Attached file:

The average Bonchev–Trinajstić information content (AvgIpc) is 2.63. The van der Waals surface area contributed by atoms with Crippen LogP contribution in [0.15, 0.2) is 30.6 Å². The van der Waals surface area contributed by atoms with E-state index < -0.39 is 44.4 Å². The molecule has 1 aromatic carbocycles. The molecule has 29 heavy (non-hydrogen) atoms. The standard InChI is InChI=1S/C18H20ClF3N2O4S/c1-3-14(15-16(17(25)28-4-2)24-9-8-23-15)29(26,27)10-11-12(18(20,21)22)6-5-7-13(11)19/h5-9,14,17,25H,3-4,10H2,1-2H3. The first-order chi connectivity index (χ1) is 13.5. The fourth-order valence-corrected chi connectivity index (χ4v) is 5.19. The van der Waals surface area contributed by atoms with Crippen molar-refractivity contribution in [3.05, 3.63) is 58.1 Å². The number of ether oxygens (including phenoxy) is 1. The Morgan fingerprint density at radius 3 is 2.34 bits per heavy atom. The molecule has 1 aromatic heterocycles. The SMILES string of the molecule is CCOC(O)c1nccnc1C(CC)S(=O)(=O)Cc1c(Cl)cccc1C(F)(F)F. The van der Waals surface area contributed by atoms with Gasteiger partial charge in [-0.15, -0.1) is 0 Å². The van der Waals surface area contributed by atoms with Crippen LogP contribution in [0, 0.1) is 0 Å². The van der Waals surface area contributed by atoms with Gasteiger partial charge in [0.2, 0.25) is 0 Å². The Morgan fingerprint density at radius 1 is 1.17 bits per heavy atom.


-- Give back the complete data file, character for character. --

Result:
The average Bonchev–Trinajstić information content (AvgIpc) is 2.63. The van der Waals surface area contributed by atoms with Crippen LogP contribution in [0.15, 0.2) is 30.6 Å². The van der Waals surface area contributed by atoms with E-state index < -0.39 is 44.4 Å². The molecule has 1 aromatic carbocycles. The molecule has 29 heavy (non-hydrogen) atoms. The standard InChI is InChI=1S/C18H20ClF3N2O4S/c1-3-14(15-16(17(25)28-4-2)24-9-8-23-15)29(26,27)10-11-12(18(20,21)22)6-5-7-13(11)19/h5-9,14,17,25H,3-4,10H2,1-2H3. The first-order chi connectivity index (χ1) is 13.5. The fourth-order valence-corrected chi connectivity index (χ4v) is 5.19. The van der Waals surface area contributed by atoms with Crippen molar-refractivity contribution in [3.05, 3.63) is 58.1 Å². The number of ether oxygens (including phenoxy) is 1. The Morgan fingerprint density at radius 3 is 2.34 bits per heavy atom. The molecule has 1 aromatic heterocycles. The SMILES string of the molecule is CCOC(O)c1nccnc1C(CC)S(=O)(=O)Cc1c(Cl)cccc1C(F)(F)F. The van der Waals surface area contributed by atoms with Gasteiger partial charge in [-0.15, -0.1) is 0 Å². The van der Waals surface area contributed by atoms with Crippen LogP contribution in [0, 0.1) is 0 Å². The van der Waals surface area contributed by atoms with Gasteiger partial charge in [0.2, 0.25) is 0 Å². The Morgan fingerprint density at radius 1 is 1.17 bits per heavy atom.